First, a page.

Missouri State Highway Patrol Crash Report

According to the Missouri Department of Transportation, there were 127,485 traffic crashes in 2022 alone.

The same year, 964 people died in those crashes.

Many residents of Missouri are involved in car accidents each year. The process that comes after a car accident or injury can be very confusing.

Fortunately, you can get a copy of your Missouri Highway Patrol crash report with all the information from your crash.

You can use this report to file a claim against the at-fault driver and report it to your insurance company.

If you need help getting your Missouri State Patrol accident report or think you have an injury claim, please don’t hesitate to call our Missouri personal injury lawyers at (800) 364-8305 or contact us online to get in touch with our office.

Our Missouri car accident lawyers offer free consultations.

Why Do You Need Your Missouri Crash Report?

A Missouri State Highway Patrol crash report is the official report of a car accident.

It is important to have this report because it can help determine the following:

  • Your settlement in the event of a personal injury case,
  • How your insurance will handle the claim, and
  • The treatment of your injuries.

Keep copies of your report in a safe place. Bring them to all meetings with your lawyer, insurance agents, and other people on your team during this process.

How Long Before the Missouri Highway Accident Report Will Be Available?

Police reports are available 7-10 days after the crash.

At the scene of the accident, the officer will give you an accident card with the report number that you will need when you go to get your accident report.

We’ll take care of everything else.

Submit the short form below to schedule a consultation.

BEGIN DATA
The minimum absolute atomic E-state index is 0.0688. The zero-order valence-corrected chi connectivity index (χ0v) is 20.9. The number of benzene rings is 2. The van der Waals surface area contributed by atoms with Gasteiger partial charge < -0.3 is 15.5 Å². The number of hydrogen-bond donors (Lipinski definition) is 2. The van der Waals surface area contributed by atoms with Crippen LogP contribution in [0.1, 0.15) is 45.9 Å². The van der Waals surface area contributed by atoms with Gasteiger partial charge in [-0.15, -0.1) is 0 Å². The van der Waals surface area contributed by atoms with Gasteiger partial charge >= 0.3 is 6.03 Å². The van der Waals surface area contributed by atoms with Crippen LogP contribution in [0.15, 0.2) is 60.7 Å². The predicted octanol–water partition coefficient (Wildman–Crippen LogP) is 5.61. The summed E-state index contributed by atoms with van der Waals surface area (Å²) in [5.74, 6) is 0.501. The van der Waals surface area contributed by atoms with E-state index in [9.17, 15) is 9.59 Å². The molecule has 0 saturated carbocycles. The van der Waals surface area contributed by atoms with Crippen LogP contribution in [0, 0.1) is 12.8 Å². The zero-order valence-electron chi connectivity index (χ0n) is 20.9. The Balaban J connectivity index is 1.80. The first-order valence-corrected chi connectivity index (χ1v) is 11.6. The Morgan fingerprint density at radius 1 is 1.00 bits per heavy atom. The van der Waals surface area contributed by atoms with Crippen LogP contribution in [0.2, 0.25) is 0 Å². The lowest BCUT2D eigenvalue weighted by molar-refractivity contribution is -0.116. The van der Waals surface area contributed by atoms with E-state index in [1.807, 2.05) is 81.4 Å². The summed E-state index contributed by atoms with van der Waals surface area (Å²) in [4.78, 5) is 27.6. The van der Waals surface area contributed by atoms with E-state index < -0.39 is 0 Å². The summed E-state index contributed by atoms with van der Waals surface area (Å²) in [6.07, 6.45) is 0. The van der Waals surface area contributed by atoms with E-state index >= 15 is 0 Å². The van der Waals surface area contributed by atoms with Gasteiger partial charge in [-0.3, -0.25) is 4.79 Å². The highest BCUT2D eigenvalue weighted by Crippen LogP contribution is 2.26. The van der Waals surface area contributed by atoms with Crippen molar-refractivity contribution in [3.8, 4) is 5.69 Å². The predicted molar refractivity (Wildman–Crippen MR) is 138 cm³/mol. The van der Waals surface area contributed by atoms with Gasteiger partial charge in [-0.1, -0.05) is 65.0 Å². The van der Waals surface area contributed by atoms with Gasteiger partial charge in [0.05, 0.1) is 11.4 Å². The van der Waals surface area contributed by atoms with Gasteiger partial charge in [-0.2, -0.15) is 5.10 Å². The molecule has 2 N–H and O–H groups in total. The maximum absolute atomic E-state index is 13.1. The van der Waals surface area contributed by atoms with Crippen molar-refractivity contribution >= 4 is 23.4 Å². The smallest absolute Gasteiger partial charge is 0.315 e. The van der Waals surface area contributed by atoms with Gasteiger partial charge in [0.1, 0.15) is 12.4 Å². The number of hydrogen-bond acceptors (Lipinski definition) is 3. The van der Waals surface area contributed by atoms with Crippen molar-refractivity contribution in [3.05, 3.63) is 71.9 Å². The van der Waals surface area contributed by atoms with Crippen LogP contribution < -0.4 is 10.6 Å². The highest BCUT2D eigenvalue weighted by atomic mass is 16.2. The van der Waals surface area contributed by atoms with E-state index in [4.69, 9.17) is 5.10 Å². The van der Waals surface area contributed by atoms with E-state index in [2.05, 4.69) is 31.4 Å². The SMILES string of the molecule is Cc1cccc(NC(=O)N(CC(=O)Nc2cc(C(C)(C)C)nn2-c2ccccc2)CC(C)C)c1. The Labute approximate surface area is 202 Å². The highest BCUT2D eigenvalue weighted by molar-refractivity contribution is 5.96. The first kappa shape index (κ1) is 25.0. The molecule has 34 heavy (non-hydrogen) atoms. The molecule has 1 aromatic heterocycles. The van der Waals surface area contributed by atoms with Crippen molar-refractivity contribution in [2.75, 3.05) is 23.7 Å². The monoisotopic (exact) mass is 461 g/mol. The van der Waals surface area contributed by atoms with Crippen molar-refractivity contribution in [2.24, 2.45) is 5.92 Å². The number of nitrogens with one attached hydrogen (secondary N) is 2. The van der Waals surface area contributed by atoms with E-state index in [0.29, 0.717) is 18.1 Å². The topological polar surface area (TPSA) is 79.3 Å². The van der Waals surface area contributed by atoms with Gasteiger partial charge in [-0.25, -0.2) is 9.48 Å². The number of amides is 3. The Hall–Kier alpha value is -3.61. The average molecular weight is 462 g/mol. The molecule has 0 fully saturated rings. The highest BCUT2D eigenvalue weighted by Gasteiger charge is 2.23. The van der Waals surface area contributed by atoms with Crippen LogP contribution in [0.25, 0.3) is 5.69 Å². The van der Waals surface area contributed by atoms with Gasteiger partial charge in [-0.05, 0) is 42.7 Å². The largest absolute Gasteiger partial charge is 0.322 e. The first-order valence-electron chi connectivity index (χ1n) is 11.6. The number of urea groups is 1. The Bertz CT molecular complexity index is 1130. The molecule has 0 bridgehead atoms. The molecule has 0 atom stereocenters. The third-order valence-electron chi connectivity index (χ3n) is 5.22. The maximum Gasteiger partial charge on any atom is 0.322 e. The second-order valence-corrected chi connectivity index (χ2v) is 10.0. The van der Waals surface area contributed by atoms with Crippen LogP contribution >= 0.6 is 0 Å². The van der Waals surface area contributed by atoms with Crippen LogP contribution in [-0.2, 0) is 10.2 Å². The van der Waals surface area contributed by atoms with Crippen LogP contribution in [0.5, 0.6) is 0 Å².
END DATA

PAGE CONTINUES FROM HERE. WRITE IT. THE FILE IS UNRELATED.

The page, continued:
How To Get Your Missouri Accident Report

Obtaining your MO Highway Patrol accident report is an easy process.

There are three ways you can obtain a copy of your MO crash report.

Read below about the steps that will be required when looking for a copy of the MO accident report.

1. In-Person

Visit a Missouri State Highway Patrol headquarters office during business hours and ask for a copy of your accident report.

Make sure to bring a form of personal identification, such as a valid driver’s license. After filling out the necessary paperwork, leave your contact information with the police department.

They will contact you when your report is ready to be picked up. If you do not know where the nearest office is, you can find a list of locations on the official website.

2. Online

Go to the Missouri State Highway Patrol website to submit your online request for your Missouri accident report. This is the fastest and easiest way to get your report.

3. By Mail

Mail a request for your report to the troop headquarters office in the area where the accident occurred.

The accident report request form includes a list of all troop headquarters and addresses in Missouri.

Payment must be made by check or money order to DPS Missouri State Highway Patrol. Please note that cash payments are not accepted and will be returned.

Keep in mind that copies of the report are not free. The cost of the report will depend on the city or county that you get it from.

Contact a Skilled Missouri Car Accident Lawyer Today

Missouri accident reports are invaluable to personal injury cases.

They include important information that can determine who was at fault for the accident, as well as damages and other details.

If you have questions about obtaining your police report or want to file a personal injury claim against another driver, you need an experienced Missouri car accident lawyer on your side.

We can guide you through the process and ensure your rights are protected. We have extensive experience helping clients get their Missouri crash reports and help them file car accident claims.

For more information or to get started on your case, contact Cottrell Law Office online today or call (800) 364-8305.

Author Photo

Wesley Cottrell

Wes Cottrell earned his B.A. from Pittsburg State University in 1981 and his J.D. from the Washburn University School of Law in Topeka, Kansas in 1985. He was admitted to practice law in Kansas in 1986, in Missouri in 1987, in Arkansas in 1989, and Oklahoma in 1993. He is licensed to practice law in the United States District Court for the District of Kansas, eastern Arkansas, western Arkansas, and western Missouri. He was Deputy Prosecuting Attorney in Crawford County, Kansas from 1987-1989.